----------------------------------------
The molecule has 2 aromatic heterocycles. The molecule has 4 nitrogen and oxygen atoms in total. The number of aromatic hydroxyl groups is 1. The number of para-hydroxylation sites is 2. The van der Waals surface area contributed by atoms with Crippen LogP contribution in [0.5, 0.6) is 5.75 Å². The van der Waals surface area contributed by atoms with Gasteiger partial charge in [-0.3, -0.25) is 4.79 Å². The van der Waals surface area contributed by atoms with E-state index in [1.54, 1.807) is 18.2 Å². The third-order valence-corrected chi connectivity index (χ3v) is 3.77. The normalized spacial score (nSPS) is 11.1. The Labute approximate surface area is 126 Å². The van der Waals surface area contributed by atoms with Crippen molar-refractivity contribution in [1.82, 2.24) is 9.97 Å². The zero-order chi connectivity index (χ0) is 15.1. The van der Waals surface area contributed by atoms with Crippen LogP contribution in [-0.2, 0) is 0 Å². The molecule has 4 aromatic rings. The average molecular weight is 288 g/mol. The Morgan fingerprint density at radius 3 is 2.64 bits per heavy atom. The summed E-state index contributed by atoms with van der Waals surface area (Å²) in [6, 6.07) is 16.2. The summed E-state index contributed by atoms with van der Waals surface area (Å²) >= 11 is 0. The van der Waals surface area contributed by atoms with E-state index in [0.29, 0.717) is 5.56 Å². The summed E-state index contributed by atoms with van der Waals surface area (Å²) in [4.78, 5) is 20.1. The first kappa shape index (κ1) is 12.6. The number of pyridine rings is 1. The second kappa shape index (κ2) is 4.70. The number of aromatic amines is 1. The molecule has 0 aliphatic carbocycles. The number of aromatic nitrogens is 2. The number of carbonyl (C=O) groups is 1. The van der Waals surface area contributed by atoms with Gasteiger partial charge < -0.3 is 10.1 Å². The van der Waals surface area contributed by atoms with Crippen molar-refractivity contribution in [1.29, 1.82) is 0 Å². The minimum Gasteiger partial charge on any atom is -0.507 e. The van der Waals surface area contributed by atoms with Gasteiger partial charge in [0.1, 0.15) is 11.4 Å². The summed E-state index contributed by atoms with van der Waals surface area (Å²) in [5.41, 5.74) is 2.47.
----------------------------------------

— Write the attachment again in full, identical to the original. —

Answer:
The molecule has 2 aromatic heterocycles. The molecule has 4 nitrogen and oxygen atoms in total. The number of aromatic hydroxyl groups is 1. The number of para-hydroxylation sites is 2. The van der Waals surface area contributed by atoms with Crippen LogP contribution in [0.5, 0.6) is 5.75 Å². The van der Waals surface area contributed by atoms with Gasteiger partial charge in [-0.3, -0.25) is 4.79 Å². The van der Waals surface area contributed by atoms with E-state index in [1.54, 1.807) is 18.2 Å². The third-order valence-corrected chi connectivity index (χ3v) is 3.77. The normalized spacial score (nSPS) is 11.1. The Labute approximate surface area is 126 Å². The van der Waals surface area contributed by atoms with Crippen molar-refractivity contribution in [1.82, 2.24) is 9.97 Å². The zero-order chi connectivity index (χ0) is 15.1. The van der Waals surface area contributed by atoms with Crippen LogP contribution in [-0.2, 0) is 0 Å². The molecule has 4 aromatic rings. The average molecular weight is 288 g/mol. The Morgan fingerprint density at radius 3 is 2.64 bits per heavy atom. The summed E-state index contributed by atoms with van der Waals surface area (Å²) in [6, 6.07) is 16.2. The summed E-state index contributed by atoms with van der Waals surface area (Å²) >= 11 is 0. The van der Waals surface area contributed by atoms with E-state index in [0.29, 0.717) is 5.56 Å². The summed E-state index contributed by atoms with van der Waals surface area (Å²) in [4.78, 5) is 20.1. The first kappa shape index (κ1) is 12.6. The number of pyridine rings is 1. The second kappa shape index (κ2) is 4.70. The number of aromatic amines is 1. The molecule has 0 aliphatic carbocycles. The number of aromatic nitrogens is 2. The number of carbonyl (C=O) groups is 1. The van der Waals surface area contributed by atoms with Gasteiger partial charge < -0.3 is 10.1 Å². The van der Waals surface area contributed by atoms with Crippen molar-refractivity contribution in [1.29, 1.82) is 0 Å². The minimum Gasteiger partial charge on any atom is -0.507 e. The van der Waals surface area contributed by atoms with Gasteiger partial charge in [0.1, 0.15) is 11.4 Å². The summed E-state index contributed by atoms with van der Waals surface area (Å²) in [5.41, 5.74) is 2.47.